Emily Blue donates album sales to RACES

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Emily Blue donates album sales to RACES

Portrait of Emily Blue.

Portrait of Emily Blue.

Photo Courtesy of Kelsey Greene

Portrait of Emily Blue.

Photo Courtesy of Kelsey Greene

Photo Courtesy of Kelsey Greene

Portrait of Emily Blue.

By Jessica Bursztynsky, Staff Writer

Singer and songwriter Emily Blue is donating all of the sales from her first album to the Rape Advocacy and Crisis Education Center in Urbana and has currently raised about $3,000.

Blue, senior in LAS, released an album titled, “Another Angry Woman,” in Nov. 2016 and says the funds raised from that album will continue to go to the crisis center as long as the center is open.

“Having an environment of consent education is really important to me,” Blue said. “Also as a sexual assault survivor, naturally I want to contribute back to consent education because it’s preventative education; it’s so important, and not enough people are doing it.”

Twenty-three percent of female college students, almost one-fourth, are expected to experience sexual assault in their undergraduate career, according to the Association of American Universities.

“They (people) do know someone that’s affected by it, even if they’re not aware of that,” Blue said.

Jaya Kolisetty, associate director of RACES, said she first heard of Blue’s fundraising efforts through some of her volunteers who were friends with Blue.

RACES, having cut large amounts of their staff and services due to the Illinois budget crisis, is using Blue’s donations to keep the services they have intact.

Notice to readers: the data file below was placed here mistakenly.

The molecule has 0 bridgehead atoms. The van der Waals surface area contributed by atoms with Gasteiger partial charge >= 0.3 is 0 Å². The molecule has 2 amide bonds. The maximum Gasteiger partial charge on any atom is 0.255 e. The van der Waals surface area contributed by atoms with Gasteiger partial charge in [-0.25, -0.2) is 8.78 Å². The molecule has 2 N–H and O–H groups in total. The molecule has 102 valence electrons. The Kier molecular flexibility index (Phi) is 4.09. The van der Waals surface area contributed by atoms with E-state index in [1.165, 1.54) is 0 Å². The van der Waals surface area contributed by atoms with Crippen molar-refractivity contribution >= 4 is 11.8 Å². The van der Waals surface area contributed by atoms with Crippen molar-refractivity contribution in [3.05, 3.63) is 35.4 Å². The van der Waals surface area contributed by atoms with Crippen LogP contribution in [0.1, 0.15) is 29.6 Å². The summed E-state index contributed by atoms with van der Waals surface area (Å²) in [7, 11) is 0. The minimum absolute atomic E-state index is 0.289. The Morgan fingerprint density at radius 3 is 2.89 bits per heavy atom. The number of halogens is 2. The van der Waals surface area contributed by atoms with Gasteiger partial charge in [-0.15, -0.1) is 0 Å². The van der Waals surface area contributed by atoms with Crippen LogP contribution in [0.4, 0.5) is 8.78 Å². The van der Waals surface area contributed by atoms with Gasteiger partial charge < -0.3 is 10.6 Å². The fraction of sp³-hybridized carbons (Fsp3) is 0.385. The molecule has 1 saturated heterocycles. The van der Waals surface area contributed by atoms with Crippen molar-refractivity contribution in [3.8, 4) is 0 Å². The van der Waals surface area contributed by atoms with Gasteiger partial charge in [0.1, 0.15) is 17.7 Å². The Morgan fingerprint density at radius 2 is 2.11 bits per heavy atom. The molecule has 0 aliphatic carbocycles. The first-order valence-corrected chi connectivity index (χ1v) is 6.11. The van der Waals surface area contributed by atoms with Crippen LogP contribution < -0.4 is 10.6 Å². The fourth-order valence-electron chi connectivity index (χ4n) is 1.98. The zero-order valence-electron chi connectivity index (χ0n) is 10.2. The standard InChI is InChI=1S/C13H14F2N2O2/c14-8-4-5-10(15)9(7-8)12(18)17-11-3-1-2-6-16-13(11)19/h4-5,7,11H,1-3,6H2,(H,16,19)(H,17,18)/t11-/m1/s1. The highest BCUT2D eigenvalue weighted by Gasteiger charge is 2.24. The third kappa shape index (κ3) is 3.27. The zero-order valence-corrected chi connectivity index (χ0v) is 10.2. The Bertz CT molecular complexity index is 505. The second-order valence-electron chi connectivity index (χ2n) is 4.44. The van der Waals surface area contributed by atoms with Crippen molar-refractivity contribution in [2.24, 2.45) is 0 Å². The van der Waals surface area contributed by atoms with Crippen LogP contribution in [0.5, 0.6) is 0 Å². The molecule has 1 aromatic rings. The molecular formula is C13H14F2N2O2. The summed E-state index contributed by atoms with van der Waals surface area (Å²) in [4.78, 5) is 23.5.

“The money Emily raised and continues to donate to RACES help us maintain our current crisis services and work to restore other services that were lost as a result of the state budget impasse,” Kolisetty said.

The center is also planning on establishing a fund in Blue’s name to thank her for her advocacy work.

“We are interested in establishing something in her name that will serve as a resource to ensure that RACES’ services are sustainable as we rebuild,” Kolisetty said. “The details for that project are still being worked out. We are very grateful for everything Emily has done for us and for her continued advocacy for RACES and for survivors.”

Hoping to spread her message to a large audience, Blue says that students can combat sexual assault on college campuses in a few ways.

Blue recommends that students look into volunteering as a First Year Campus Acquaintance Rape Education facilitator and assist with workshops in consent education.

“They do really, really important work here at the University,” she said.

In addition to volunteering, Blue says people should name predatory behavior when they see it, instead of ignoring the comments.

“Just being there to support survivors is important,” Blue said. “If someone that you know has experienced sexual assault or abuse, just saying I believe you and listening to them instead of telling them what to do.”

Blue has worked to place positive social justice messages throughout her songs and said her first album was her most vulnerable piece of work.

“It’s kind of hard honestly for me to play my album live sometimes,” Blue said.

Blue has a new set of three songs coming out March 2 and is shifting the tone of her work to focus on more positive, pop elements.

“With this new music that I’m doing, I wanted it to be fun and light-hearted and almost kind of campy in a way,” Blue said. “I wanted to really play up the pop elements that I’m fond of and also mess around with really fun production.”

While the new album is not centered on themes of sexual consent, Blue is still including messages of activism throughout the three songs.

“Even in the new pop songs that I write I throw in little bits of what I believe to be fundamental parts of social justice,” Blue said.

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